Here the agency is not seeking to mask its processes or functions from public scrutiny. Indeed, its principal mission is the orderly dissemination of material it has collected. The agency is seeking to protect not its information, but rather its system for delivering that information. Congress specifically mandated the agency to prepare this system and hold it as its stock in trade for sale to the public. As such the system constitutes a highly valuable commodity. Requiring the agency to make its delivery system available to the appellants at nominal charge would not enhance the information gathering and dissemination function of the agency, but rather would hamper it substantially. Contractual relationships with various organizations, designed to increase the agency's ability to acquire and catalog medical information, would be destroyed if the tapes could be obtained essentially for free. See note 4 supra. It is also likely that the current charge system for MEDLINE, as well as various publications of the National Library, would be adversely affected.
There is, then, a qualitative difference between the types of records Congress sought to make available to the public by passing the Freedom of Information Act and the library reference system sought to be obtained here. The library material does not directly reflect the structure, operation, or decision-making functions of the agency, and where, as here, the materials are readily disseminated to the public by the agency, the danger of agency secrecy which Congress sought to alleviate is not a consideration.
As already noted, moreover, the statutory mandate of the National Library may be substantially impaired if it is not permitted to charge for use of its retrieval system as expressly authorized by the National Library of Medicine Act. The Supreme Court only recently reiterated that "when two statutes are capable of co-existence, it is the duty of the courts, absent a clearly expressed congressional intention to the contrary, to regard each as effective." Radzanower v. Touche Ross Co., 426 U.S. 148, 155, 96 S.Ct. 1989, 1994, 48 L.Ed.2d 540 (1976), quoting Morton v. Mancari, 417 U.S. 535, 551, 94 S.Ct. 2474, 41 L.Ed.2d 290 (1974). We conclude, therefore, that library reference materials for which charges are specifically authorized, such as the MEDLARS tapes sought in this case, are not "records" or "agency records" which must be made available at nominal charges pursuant to 5 U.S.C. § 552(a)(3) (a)(4)(A).
We note that the term "records" is defined in 44 U.S.C. § 2901, 3301, specifically to exclude "[l]ibrary and museum material made or acquired and preserved solely for reference or exhibition purposes . . . ." While the definition is not expressly made applicable to the FOIA, we find it persuasive authority in support of the conclusion we reach today.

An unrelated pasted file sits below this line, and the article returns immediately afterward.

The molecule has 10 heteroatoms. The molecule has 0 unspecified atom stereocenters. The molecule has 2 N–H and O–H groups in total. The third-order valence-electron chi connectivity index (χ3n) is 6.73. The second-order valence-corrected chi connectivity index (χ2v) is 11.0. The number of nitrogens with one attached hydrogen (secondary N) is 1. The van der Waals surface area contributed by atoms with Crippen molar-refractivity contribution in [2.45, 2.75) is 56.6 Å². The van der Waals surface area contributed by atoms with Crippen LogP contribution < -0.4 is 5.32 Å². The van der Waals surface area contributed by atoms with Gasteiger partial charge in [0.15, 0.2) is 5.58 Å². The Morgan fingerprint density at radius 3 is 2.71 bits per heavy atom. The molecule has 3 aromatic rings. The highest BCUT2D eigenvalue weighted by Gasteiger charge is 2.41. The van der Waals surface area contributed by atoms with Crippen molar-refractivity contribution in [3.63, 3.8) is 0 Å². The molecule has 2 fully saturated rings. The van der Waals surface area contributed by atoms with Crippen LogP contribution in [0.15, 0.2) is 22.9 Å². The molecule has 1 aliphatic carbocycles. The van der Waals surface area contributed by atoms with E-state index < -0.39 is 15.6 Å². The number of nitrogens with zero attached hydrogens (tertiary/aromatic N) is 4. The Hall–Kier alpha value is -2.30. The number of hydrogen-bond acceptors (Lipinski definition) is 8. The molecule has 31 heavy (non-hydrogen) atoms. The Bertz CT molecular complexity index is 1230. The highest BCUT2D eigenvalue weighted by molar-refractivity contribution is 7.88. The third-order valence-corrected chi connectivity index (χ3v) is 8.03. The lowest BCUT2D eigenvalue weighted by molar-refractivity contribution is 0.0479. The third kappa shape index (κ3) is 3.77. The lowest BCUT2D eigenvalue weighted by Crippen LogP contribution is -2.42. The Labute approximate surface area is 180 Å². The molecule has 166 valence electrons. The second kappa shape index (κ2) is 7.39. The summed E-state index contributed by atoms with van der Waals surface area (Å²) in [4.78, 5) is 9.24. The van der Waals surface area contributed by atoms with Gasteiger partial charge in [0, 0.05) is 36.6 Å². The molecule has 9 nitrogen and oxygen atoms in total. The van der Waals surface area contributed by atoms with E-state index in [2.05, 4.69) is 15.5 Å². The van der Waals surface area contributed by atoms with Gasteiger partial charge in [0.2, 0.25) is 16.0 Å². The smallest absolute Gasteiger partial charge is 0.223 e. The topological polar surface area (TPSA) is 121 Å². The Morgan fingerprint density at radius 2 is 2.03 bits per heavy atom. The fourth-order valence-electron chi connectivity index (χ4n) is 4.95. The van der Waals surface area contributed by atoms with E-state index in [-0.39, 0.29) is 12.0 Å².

Appellant cites only one circuit court case in support of its interpretation of the term "records." Soucie v. David, 145 U.S.App. D.C. 144, 448 F.2d 1067 (1971). In that case plaintiffs had sought disclosure of the Garwin Report, prepared by the Office of Science and Technology, which evaluated the federal government's program for development of supersonic transport aircraft. One argument made against disclosure was that OST was not an agency, but merely part of the presidential staff, and hence the report could not be an agency record. In addressing that argument the circuit court focused primarily on the question whether OST was an agency for the purposes of the Freedom of Information Act, id. at 1072-1075, and concluded that it was. It then stated:
Having concluded that the OST is an agency, we think it clear that the Garwin Report is a record of that agency for purposes of a suit under the Freedom of Information Act. The function of the OST is to evaluate federal scientific programs. Consequently, any report prepared by the agency or its consultants in fulfillment of that function must be regarded as a record of the agency.
Id. at 1075-76 (footnote omitted). Appellant would argue based on this passage that any time an agency prepares a document "in fulfillment of its function," that document becomes an agency record and falls within the ambit of the FOIA.
We do not read Soucie so broadly. The subject matter of the OST report was the deliberative product of the agency. The content of the report reflected not only the evaluative processes of the OST, but also novel facts about the operation of another governmental agency. To that extent the report is similar to the type of materials required disclosed by the FOIA, § 552(a)(2) (opinions, statements of policy, and interpretations of the agency). The Soucie court did not purport to address the situation where the material prepared by the agency was primarily of a reference nature, and its value lay not in the substance of its content, which after all is freely available in various publications throughout the world, but rather in the effort of accumulation, organization, and abstraction. In short, the Soucie court did not address the question of agency materials which are primarily of library reference nature, and our conclusion today is not inconsistent with that holding.
For the foregoing reasons, we conclude that the National Library of Medicine was not required to provide a copy of the MEDLARS tapes for the nominal cost of duplication, and that the district court properly granted appellee's motion for summary judgment.